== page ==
The Analysis of Sound – Twin Rotor Chinook Helicopter
In this project, I extend the procedures I developed in the first three projects to analyze the sound of a twin rotor Chinook military helicopter passing overhead. The recording is from an unplanned event, made very quickly using the audio recording capability built into a Canon Powershot G10 digital camera. While the recording quality is good, it was made under less than idea circumstances because of the short notice. The fact that the helicopter passed directly overhead at a moderately low altitude above a flat field made it a very desirable situation to record.
The sound of a helicopter is predominantly low frequency dominated by the sound of the rotors. We will examine the time domain waveform to find the impulses due to the rotor blade passage. A very accurate estimate of the blade passing frequency is then calculated by estimating the period, the time interval between impulses. We will calculate the blade passing frequency at several times during the recording, determine the rotor speed at each time, and then use a software curve fitter to fit the Doppler shift function to the data and extract the actual rotor speed, the ground speed, and the altitude of the helicopter.
Acquiring the recording and the acoustic analysis
The situation is described elsewhere. The recording was made using a Canon Powershot G10 digital camera at a sampling rate of 22050 Hz and was saved as a .wav file on the camera’s SD card. The .wav file was then read into Raven Lite.
Interpreting the results
Unlike the sound spectrum of the tractor trailer there is no strong Doppler shift signature in the helicopter spectrum. There is a subtle high frequency component visible but it is not sharply defined and more importantly, it fades into the background early and late in the recording where the shifted frequency asymptotically approaches the maximum and minimum shifted frequencies. Those maximum and minimum values are what we used previously to calculate the ground speed.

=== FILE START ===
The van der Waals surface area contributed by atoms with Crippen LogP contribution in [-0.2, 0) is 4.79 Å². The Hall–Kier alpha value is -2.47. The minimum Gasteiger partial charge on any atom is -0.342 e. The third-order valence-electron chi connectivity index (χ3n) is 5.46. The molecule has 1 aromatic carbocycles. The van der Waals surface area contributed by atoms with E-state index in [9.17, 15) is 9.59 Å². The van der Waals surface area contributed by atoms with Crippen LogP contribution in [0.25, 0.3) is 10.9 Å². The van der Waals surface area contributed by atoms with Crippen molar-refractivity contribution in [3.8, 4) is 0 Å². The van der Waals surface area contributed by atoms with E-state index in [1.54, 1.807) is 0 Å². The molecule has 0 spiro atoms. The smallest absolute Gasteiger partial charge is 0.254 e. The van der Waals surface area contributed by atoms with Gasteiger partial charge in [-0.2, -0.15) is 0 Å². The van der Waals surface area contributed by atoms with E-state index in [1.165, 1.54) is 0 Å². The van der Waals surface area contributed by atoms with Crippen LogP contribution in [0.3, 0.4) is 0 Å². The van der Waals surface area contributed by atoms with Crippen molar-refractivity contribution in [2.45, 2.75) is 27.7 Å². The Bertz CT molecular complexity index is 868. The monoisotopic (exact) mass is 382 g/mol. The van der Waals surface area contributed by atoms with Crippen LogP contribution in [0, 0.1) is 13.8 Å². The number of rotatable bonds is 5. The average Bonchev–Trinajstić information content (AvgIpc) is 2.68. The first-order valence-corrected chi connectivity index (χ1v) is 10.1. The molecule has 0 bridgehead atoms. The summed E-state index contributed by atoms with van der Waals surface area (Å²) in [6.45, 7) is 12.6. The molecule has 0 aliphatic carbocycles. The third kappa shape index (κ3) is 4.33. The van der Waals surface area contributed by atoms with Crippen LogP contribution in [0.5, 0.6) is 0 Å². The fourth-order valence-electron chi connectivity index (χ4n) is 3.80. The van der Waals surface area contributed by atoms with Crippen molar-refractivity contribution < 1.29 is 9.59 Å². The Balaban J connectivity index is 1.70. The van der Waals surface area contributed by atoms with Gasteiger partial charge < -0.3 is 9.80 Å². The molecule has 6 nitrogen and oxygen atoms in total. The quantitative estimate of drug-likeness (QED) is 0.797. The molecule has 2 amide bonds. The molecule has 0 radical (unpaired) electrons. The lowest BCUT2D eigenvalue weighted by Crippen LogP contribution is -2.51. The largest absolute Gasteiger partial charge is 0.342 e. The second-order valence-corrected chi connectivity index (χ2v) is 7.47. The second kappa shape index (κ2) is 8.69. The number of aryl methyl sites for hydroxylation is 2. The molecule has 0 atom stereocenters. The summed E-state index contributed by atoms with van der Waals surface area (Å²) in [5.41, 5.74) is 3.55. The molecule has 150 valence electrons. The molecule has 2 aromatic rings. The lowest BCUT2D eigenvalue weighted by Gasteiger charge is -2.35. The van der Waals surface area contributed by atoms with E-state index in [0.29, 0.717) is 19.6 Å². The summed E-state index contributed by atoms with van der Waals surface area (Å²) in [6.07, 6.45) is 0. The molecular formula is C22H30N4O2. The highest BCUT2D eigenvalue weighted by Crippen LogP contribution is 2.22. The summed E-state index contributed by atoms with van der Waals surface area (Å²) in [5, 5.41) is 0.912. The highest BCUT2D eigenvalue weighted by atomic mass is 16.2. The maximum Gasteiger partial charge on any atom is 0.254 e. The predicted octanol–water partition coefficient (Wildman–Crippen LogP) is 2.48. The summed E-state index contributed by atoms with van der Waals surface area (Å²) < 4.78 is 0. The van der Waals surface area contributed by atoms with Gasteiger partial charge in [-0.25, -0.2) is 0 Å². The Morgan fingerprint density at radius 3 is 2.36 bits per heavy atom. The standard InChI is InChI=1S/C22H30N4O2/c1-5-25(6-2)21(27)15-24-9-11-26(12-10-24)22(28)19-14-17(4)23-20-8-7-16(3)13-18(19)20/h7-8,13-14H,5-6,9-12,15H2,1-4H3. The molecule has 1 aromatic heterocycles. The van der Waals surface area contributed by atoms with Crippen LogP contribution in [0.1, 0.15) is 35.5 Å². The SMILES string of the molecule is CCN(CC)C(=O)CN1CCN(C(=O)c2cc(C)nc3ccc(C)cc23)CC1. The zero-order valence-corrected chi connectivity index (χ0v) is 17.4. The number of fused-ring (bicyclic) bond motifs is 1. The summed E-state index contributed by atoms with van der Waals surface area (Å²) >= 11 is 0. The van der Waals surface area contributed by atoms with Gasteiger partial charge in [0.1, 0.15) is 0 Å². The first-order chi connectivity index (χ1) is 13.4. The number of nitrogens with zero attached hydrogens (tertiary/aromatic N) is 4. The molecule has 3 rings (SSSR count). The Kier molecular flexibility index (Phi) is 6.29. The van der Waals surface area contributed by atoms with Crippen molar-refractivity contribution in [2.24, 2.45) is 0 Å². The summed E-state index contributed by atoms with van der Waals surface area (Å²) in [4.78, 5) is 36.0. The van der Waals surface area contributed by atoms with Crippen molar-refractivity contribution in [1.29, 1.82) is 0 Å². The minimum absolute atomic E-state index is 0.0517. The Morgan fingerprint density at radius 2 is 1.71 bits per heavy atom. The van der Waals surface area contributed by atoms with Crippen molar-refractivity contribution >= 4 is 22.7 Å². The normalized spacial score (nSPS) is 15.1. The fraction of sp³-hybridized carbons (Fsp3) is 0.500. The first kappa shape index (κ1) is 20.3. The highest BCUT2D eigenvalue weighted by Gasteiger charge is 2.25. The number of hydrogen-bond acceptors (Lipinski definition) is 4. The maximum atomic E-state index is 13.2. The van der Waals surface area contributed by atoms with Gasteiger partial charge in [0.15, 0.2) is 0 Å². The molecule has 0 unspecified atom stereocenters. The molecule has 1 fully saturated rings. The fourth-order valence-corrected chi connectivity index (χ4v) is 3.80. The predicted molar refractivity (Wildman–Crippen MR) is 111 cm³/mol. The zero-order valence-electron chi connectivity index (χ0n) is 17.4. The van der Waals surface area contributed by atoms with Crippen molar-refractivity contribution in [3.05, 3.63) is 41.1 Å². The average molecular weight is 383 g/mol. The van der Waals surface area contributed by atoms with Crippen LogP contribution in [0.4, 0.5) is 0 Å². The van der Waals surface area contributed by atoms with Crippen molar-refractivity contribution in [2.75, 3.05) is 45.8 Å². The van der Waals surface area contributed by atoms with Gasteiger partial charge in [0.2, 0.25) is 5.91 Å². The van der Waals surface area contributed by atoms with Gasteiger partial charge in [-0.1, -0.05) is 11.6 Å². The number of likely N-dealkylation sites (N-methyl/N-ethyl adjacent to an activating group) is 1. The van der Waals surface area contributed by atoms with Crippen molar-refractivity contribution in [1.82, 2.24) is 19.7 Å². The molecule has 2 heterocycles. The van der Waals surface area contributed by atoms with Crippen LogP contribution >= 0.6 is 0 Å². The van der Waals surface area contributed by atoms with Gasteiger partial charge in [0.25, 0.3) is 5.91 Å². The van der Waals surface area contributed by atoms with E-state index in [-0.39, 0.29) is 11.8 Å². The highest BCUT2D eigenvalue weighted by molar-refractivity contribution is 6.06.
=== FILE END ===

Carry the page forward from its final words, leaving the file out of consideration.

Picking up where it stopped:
An examination of the time waveform shows impulse pairs that we assume are due to the rotor blade passing. The pairs are due to the presence of two rotors on this particular helicopter. The time period between a given feature, the second impulse for instance, on successive impulse pairs is the period,T, of the blade passing frequency. As noted in Project 3, the frequency is just the reciprocal of the period. We could use this frequency directly to measure the Doppler shift or, as I have done, calculate the rotor speed by dividing the blade passing frequency by three, the number of blades on each rotor.
I calculated the frequency for each of three consecutive impulses and took the average value to be the best estimate of the frequency. I did this at eighteen times in the recording. Two examples from roughly 7 seconds in the recording and again at about 20.6 seconds are shown in the table.
|Time in record||Period (sec)||BP Freq (Hz)||Rotor Speed|
There is one impulse for each blade so the period of one rotation is the time for three impulses to occur. The rotor speed can be calculated by taking the reciprocal of the rotor period or, as I have shown in the Table by finding the blade passing frequency first, then dividing by three to get the rotor speed. You can see that the rotor speed is shifted higher early in the recording when the helicopter is approaching and shifted lower as it pulls away.
The eighteen estimates of the rotor speed, when plotted against the time they appear in the recording show the distinctive S-shaped signature of a Doppler shifted sound. Note that the rotor frequency is actually in the infrasonic region as is the blade passing frequency itself. Note also that the absolute variation in the frequency is quite small, the Doppler shift being a percentage change in the frequency.
We can now extract the information we seek, namely the actual rotor frequency, the ground speed of the helicopter, its altitude, and the time in the recording when it passes directly overhead, from the analytical function we derived in Project 3 by curve fitting the function to our data. I modified the function because the actual time of closest approach was not known:
The curve fitter returned estimates along with their 95% confidence intervals for the actual rotor speed f, the ground speed v, the altitude h, and the time in the recording of closest approach.
Coefficient values ± 95% Confidence Interval
f =3.7631 ± 0.0159 Hz = 225.786 ± 0.954 rpm
v =195.71 ± 9.86 ft/sec = 133.438 ± 6.722 mph
h =1426.5 ± 200 ft
t0 =12.368 ± 0.266 seconds
Of these the only value that is known is the rotor speed, f, which is held at 225 rpm when the helicopter is in flight. Even for that value, its precision is not known. The values are all within their respective reasonable operating ranges.